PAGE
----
Megan Getz: MS Candidate

Problem Statement:

  • Is there novel genetic control of spike and seed morphology within the un-adapted Nested Association Mapping (NAM) population of our study?


  • To exploit areas of genetic control for improvement of uniformity and size and shape of spike and seed in two-rowed barley, which are important traits for both yield and quality.


  • Genetically dissect head and seed morphology of two-rowed barley using a Nested Association Mapping Panel (see project description for NAM population structure).
  • Determine the relationship between head and seed morphology and other agronomic and/or quality traits
  • Identify unique alleles (genes) from un-adapted lines for barley improvement


  • This un-adapted population will present regions of genetic control of spike and seed morphology that are novel and independent from known genes.


Project Description:

Barley (Hordeum vulgare) is unique as it has six-rowed cultivars and two-rowed cultivars. 

Six-rowed  varieties have all three florets on each spikelet fertile:

 6 row barley head

Two-rowed varieties have only a fertile center floret per spikelet:

 2 row barley head

This by itself affects seed uniformity as seed produced in the lateral florets tend to be less symmetrical and smaller in size than the center floret.



Yield and plumpness are also affected by head morphology. While the genes and alleles affecting six vs. two rows are known, they are suggested to impact other genes that affect additional head morphological traits such as number of kernels per head, length of head, and compaction of spikelets. Here, a two-rowed Nested Association Mapping (NAM) population is being used to further investigate barley head morphology and the genes and allele that affect them.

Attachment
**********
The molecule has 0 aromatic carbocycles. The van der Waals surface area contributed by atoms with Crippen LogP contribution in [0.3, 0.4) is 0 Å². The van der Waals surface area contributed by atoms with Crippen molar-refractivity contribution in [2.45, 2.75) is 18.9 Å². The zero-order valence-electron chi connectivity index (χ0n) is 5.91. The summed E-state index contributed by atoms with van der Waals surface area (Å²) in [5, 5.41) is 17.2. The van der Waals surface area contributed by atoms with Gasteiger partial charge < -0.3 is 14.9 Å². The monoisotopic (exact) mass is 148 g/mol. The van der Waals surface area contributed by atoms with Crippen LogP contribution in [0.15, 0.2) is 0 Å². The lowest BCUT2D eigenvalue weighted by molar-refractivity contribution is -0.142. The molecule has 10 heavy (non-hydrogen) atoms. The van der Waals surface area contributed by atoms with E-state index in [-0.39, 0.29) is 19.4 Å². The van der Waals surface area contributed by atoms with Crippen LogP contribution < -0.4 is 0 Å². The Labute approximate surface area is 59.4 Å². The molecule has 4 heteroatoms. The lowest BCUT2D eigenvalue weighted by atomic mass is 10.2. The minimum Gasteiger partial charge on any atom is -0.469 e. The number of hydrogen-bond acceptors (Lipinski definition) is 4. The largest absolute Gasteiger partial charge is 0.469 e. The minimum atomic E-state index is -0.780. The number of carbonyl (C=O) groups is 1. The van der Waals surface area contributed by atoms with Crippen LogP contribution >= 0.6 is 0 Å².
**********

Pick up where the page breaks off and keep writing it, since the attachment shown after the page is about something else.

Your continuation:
NAM barley parental lines

The population was created by identifying 100 un-adapted types of barley and Conlon, a high yielding, plump, spring variety, was chosen to be the common parent used to cross to each of the wild types. Approximately 100 progeny were selected from each of the Conlon by un-adapted type crosses, and then back crossed to Conlon in efforts of revealing advantageous traits, while minimizing some of the negative traits of the un-adapted parents.

 This seed was then grown out in a field trial in Bozeman, MT where phenotypic data was collected throughout the stages of growth and harvest. At maturity five heads from each of the lines where collected for 30 families which seemed to be segregating for head morphology. Digital Image Analysis is being used to measure length and width of head as well as kernel count, density, and size.


Work flow of this study from field to analysis of head and seed shape:

barley head morphology field plots


barley NAM family heads

barley NAM family seeds
Head morphology study plots in the field Five spikes harvested from a single line Seed threshed from the five individual spikes